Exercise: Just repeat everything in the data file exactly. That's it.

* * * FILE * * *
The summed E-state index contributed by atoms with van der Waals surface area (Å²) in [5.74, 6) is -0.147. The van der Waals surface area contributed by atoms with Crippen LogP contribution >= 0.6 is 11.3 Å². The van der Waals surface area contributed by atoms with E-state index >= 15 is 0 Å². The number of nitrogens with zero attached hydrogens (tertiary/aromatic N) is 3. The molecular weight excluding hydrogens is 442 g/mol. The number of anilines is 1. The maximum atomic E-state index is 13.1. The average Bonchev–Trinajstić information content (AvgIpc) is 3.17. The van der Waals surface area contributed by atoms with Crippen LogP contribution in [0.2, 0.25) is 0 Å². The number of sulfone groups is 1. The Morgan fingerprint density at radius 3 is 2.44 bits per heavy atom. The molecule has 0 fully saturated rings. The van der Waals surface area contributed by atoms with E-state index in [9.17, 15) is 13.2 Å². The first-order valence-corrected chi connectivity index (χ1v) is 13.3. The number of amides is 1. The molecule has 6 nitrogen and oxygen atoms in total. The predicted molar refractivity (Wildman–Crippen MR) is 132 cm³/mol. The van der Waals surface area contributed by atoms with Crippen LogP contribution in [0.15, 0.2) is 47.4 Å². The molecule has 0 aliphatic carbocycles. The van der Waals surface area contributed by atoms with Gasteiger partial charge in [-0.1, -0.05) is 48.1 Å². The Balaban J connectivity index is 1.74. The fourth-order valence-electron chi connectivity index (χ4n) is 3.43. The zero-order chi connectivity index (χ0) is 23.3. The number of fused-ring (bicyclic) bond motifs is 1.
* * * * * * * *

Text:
The summed E-state index contributed by atoms with van der Waals surface area (Å²) in [5.74, 6) is -0.147. The van der Waals surface area contributed by atoms with Crippen LogP contribution >= 0.6 is 11.3 Å². The van der Waals surface area contributed by atoms with E-state index >= 15 is 0 Å². The number of nitrogens with zero attached hydrogens (tertiary/aromatic N) is 3. The molecular weight excluding hydrogens is 442 g/mol. The number of anilines is 1. The maximum atomic E-state index is 13.1. The average Bonchev–Trinajstić information content (AvgIpc) is 3.17. The van der Waals surface area contributed by atoms with Crippen LogP contribution in [0.2, 0.25) is 0 Å². The number of sulfone groups is 1. The Morgan fingerprint density at radius 3 is 2.44 bits per heavy atom. The molecule has 0 fully saturated rings. The van der Waals surface area contributed by atoms with E-state index in [9.17, 15) is 13.2 Å². The first-order valence-corrected chi connectivity index (χ1v) is 13.3. The number of amides is 1. The molecule has 6 nitrogen and oxygen atoms in total. The predicted molar refractivity (Wildman–Crippen MR) is 132 cm³/mol. The van der Waals surface area contributed by atoms with Crippen LogP contribution in [0.15, 0.2) is 47.4 Å². The molecule has 0 aliphatic carbocycles. The van der Waals surface area contributed by atoms with Gasteiger partial charge in [-0.1, -0.05) is 48.1 Å². The Balaban J connectivity index is 1.74. The fourth-order valence-electron chi connectivity index (χ4n) is 3.43. The zero-order chi connectivity index (χ0) is 23.3. The number of fused-ring (bicyclic) bond motifs is 1.